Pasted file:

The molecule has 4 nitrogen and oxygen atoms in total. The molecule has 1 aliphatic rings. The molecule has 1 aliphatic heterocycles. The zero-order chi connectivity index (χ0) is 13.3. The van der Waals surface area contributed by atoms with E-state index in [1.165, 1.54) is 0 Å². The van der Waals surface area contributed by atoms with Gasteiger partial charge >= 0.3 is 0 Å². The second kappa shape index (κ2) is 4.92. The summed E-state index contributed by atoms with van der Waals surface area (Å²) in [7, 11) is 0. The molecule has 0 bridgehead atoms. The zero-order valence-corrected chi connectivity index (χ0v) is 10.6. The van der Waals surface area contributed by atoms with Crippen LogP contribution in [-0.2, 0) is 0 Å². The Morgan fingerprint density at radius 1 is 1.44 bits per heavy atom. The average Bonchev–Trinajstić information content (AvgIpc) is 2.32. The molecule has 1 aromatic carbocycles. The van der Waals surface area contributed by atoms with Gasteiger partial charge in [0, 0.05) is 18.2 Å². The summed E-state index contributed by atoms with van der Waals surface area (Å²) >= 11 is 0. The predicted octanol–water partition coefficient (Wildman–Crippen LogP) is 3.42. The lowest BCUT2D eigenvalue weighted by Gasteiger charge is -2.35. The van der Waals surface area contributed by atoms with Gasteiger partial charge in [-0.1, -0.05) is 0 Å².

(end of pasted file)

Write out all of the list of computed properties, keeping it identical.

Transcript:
The molecule has 4 nitrogen and oxygen atoms in total. The molecule has 1 aliphatic rings. The molecule has 1 aliphatic heterocycles. The zero-order chi connectivity index (χ0) is 13.3. The van der Waals surface area contributed by atoms with E-state index in [1.165, 1.54) is 0 Å². The van der Waals surface area contributed by atoms with Gasteiger partial charge >= 0.3 is 0 Å². The second kappa shape index (κ2) is 4.92. The summed E-state index contributed by atoms with van der Waals surface area (Å²) in [7, 11) is 0. The molecule has 0 bridgehead atoms. The zero-order valence-corrected chi connectivity index (χ0v) is 10.6. The van der Waals surface area contributed by atoms with Crippen LogP contribution in [-0.2, 0) is 0 Å². The Morgan fingerprint density at radius 1 is 1.44 bits per heavy atom. The average Bonchev–Trinajstić information content (AvgIpc) is 2.32. The molecule has 1 aromatic carbocycles. The van der Waals surface area contributed by atoms with Gasteiger partial charge in [0, 0.05) is 18.2 Å². The summed E-state index contributed by atoms with van der Waals surface area (Å²) >= 11 is 0. The predicted octanol–water partition coefficient (Wildman–Crippen LogP) is 3.42. The lowest BCUT2D eigenvalue weighted by Gasteiger charge is -2.35. The van der Waals surface area contributed by atoms with Gasteiger partial charge in [-0.1, -0.05) is 0 Å².